Found the following on WebCPA. It was only a matter of time before the SEC used the Section 304 clawback provisions. Now that they have succeeded, expect the SEC to do more of this.
The Securities and Exchange Commission has asked a court to order the former CEO of CSK Auto Corp. to reimburse the automotive parts company and its shareholders more than $4 million he received in bonuses and stock sale profits while CSK was committing accounting fraud.
The SEC’s enforcement action charges Maynard L. Jenkins of Scottsdale, Ariz., with violations of the Sarbanes-Oxley Act. It is the first action seeking reimbursement under the SOX “clawback” provision (Section 304) from an individual who is not alleged to have otherwise violated the securities laws. The SOX “clawback” provision deprives corporate executives of money that they earned while their companies were misleading investors.
“Jenkins was captain of the ship and profited during the time that CSK was misleading investors about the company's financial health,” said Rosalind R. Tyson, director of the SEC’s Los Angeles Regional Office, in a statement. “The law requires Jenkins to return those proceeds to CSK.”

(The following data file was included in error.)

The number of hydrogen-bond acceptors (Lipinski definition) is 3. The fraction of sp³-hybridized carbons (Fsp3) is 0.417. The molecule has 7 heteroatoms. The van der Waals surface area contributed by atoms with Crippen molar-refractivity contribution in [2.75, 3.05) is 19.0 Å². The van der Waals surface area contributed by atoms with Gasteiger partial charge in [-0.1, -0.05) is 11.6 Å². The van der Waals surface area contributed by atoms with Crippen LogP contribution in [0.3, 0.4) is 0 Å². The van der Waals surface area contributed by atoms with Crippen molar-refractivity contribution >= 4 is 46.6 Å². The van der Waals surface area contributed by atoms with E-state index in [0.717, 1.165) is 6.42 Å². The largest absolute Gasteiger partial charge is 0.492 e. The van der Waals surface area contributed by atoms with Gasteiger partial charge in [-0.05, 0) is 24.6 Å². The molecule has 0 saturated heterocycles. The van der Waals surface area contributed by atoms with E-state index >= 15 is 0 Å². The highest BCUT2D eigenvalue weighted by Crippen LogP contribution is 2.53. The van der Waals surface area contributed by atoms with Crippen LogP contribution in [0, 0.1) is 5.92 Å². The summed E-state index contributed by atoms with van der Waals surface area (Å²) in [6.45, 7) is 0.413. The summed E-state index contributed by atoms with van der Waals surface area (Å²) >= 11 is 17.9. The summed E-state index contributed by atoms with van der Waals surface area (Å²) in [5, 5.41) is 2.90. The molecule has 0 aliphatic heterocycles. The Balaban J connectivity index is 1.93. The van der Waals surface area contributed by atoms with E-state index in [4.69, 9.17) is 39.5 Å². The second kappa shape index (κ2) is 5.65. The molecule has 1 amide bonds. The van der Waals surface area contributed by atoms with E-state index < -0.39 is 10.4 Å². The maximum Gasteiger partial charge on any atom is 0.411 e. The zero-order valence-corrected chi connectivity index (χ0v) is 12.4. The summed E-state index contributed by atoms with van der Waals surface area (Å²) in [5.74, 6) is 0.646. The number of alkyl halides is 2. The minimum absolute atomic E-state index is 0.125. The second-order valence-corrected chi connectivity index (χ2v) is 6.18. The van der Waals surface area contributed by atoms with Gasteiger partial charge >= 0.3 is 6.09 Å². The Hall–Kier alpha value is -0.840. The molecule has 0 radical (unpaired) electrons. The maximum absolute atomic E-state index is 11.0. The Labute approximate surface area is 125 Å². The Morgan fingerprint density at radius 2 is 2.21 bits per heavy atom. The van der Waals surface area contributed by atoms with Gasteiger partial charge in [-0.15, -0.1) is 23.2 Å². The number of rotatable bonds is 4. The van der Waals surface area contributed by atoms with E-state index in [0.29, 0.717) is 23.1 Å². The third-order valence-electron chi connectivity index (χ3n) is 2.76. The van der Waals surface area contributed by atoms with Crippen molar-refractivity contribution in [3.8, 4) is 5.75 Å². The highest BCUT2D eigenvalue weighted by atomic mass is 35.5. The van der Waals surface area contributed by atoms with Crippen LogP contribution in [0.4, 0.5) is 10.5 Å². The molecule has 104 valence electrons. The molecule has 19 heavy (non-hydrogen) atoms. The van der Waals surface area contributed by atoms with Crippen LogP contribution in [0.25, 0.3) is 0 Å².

According to the SEC’s complaint filed in U.S. District Court for the District of Arizona, Jenkins made $2,091,020 in bonuses and $2,018,893 in company stock sales that should have been reimbursed to CSK pursuant to SOX Section 304.
This is the third enforcement action in the SEC's investigation into CSK’s alleged accounting misconduct. In March 2009, the SEC charged four former CSK executives with securities fraud. In May 2009, the SEC brought a settled enforcement action against CSK for filing false financial statements for fiscal years 2002 through 2004.
In July 2008, CSK became a wholly owned subsidiary of O’Reilly Automotive, Inc. According to the SEC’s complaint against Jenkins, CSK was required to prepare an accounting restatement due to its fraudulent conduct. While Jenkins served as CEO, CSK filed two such restatements related to its overstated vendor allowances.
The SEC alleges that, in violation of Section 304, Jenkins failed to reimburse CSK for bonuses, or other incentive-based or equity-based compensation, and profits from the sale of CSK stock he received during the 12-month periods following the filing of each of CSK’s fraudulent financial statements. The SEC’s complaint does not allege that Jenkins engaged in the fraudulent conduct.